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U.S. District Courts: Significant Design Patent Cases on District Court Docket in 2023

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Sterne, Kessler, Goldstein & Fox

2023 was another busy year for district court decisions! There were patent- and case-dispositive design patent decisions across a range of venues and at a range of case postures, including claim construction rulings, summary judgment decisions, and even multiple jury trials. We summarize below three of the most noteworthy of these decisions: Torvent LLC v. Techtronic Industries Co., Ltd, North Star Technology v. Latham Pool Products, Inc., and Range of Motion Products, LLC. v. The Armaid Company Inc. The decision in Torvent came out of a claim construction ruling in the District of Delaware, the decision in North Star followed summary judgment briefing in the Eastern District of Tennessee, and the decision in Range of Motion followed summary judgment briefing in the District of Maine.

Torvent LLC v. Techtronic Industries Co., Ltd.

Torvent LLC filed a district court action against several defendants, including multiple Techtronic entities, Home Depot, and Walmart alleging infringement of several design and utility patents, including U.S. Patent No. D970,321 (“D’321 patent), which is directed to the ornamental design for a line trimmer component. The D’321 patent is a continuation of a utility patent. Torvent alleged that Defendants infringe its patents with their strong line trimmer heads used to cut vegetation (line trimmers are also known as weed-whackers). Home Depot and Walmart sell the Techtronic entities’ products.

During claim construction, Torvent argued that the D’321 patent required no construction. Defendants argued that the claim is indefinite because its figures contain four irreconcilable inconsistencies: 1) figure 1 shows four cut-outs along the tapered bottom portion of the spool while figure 6 shows six cut-outs, 2) figure 1 shows these cut-outs as “triangular cut-outs extending uniformly to the lower cylindrical portion’s edge” while figures 4 and 5 show “a ‘mouse-door’ shape having a curved top and that angles outward as it extends to the lower cylindrical portion’s edge,” 3) figure 1 shows recessions that are a different size and width from the recessions shown in figures 4 and 6, and 4) figure 1 shows a different geometry of the trimmer line channel opening than the geometry depicted in figures 2 and 4. Defendants provided side-by-side comparisons with annotations highlighting each of these inconsistencies, which are reproduced below in the same order as Defendants presented them.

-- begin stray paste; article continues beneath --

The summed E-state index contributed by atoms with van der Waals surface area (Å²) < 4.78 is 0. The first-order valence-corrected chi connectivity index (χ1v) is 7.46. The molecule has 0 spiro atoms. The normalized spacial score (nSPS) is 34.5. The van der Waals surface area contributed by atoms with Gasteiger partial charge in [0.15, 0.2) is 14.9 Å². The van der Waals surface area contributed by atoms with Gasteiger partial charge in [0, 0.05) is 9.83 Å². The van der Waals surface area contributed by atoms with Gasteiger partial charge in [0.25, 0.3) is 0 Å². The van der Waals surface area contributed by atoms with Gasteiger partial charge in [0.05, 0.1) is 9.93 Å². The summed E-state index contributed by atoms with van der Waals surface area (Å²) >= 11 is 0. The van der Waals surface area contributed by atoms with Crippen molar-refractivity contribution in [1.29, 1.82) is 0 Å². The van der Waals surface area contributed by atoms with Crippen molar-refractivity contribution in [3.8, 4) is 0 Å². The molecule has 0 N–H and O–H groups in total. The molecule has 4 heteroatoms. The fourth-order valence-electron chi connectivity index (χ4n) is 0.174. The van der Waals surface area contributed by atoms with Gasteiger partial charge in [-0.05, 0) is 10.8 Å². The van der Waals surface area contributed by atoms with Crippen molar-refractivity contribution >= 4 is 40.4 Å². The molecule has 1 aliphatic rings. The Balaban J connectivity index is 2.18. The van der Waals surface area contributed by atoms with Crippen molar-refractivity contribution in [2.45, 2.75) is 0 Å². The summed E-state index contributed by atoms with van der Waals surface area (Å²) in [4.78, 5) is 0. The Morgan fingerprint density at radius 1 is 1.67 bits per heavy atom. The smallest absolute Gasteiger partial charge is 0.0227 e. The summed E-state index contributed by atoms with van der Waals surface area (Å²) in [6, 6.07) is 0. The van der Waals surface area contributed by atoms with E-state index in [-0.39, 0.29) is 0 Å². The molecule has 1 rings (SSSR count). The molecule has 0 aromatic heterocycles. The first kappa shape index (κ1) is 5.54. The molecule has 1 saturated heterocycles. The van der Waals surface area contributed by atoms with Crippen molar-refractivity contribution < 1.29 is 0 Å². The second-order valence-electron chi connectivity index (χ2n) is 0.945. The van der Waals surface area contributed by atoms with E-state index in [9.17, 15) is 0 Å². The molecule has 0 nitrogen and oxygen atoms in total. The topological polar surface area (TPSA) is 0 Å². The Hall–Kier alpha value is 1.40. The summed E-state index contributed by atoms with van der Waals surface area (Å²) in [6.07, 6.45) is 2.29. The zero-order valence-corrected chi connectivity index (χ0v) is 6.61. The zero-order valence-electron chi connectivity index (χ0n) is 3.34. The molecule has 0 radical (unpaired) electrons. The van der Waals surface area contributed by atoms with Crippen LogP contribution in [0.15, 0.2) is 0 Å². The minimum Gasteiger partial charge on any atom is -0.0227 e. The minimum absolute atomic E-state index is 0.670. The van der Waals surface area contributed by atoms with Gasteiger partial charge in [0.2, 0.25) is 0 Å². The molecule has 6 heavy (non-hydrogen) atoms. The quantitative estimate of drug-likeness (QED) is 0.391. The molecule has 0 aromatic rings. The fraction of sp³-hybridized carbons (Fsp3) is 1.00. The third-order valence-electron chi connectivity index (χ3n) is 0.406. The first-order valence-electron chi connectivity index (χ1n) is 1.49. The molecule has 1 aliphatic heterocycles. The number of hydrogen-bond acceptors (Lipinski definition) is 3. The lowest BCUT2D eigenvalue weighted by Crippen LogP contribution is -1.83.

The district court sided with Defendants and ruled that the D’321 patent is invalid as indefinite. The court agreed that one skilled in the art, viewing the design as would an ordinary observer, would not understand the scope of the design with reasonable certainty. The court said the patent presents two different styles for the cut-outs and recessions: Figure 1 shows a style with four v-shaped cut-outs and narrow recessions and Figures 4–6 show a version with six rounded cutouts and wider recessions. The court said it is impossible to determine which style of cut-outs and recessions is actually claimed. In particular, the court said it is impossible to determine whether the claimed design has four or six cut-outs, whether these cut-outs are triangular or rounded, whether the bottom of the cut-outs is smooth or contains an angle, and whether the recessions should be narrow or wide. The court held that the inconsistencies in the cut-outs and recessions preclude the overall understanding of the scope of the claimed design and therefore render the D’321 patent’s claim indefinite.

Practice Tip:

While it is perfectly proper, and sometimes very advantageous, to file a design patent application as a continuation of a pending utility patent application, such applicants would be wise to carefully consider the accuracy of the figures of the utility patent application before doing so. That is because there is no requirement that utility patent drawings be internally consistent, like there is for design patents and because utility patent drawings can disclose a variety of embodiments in a single application. Before filing a design patent application based on a prior filed utility patent application, applicants should be careful to choose only the figures that consistently depict the desired design to be claimed.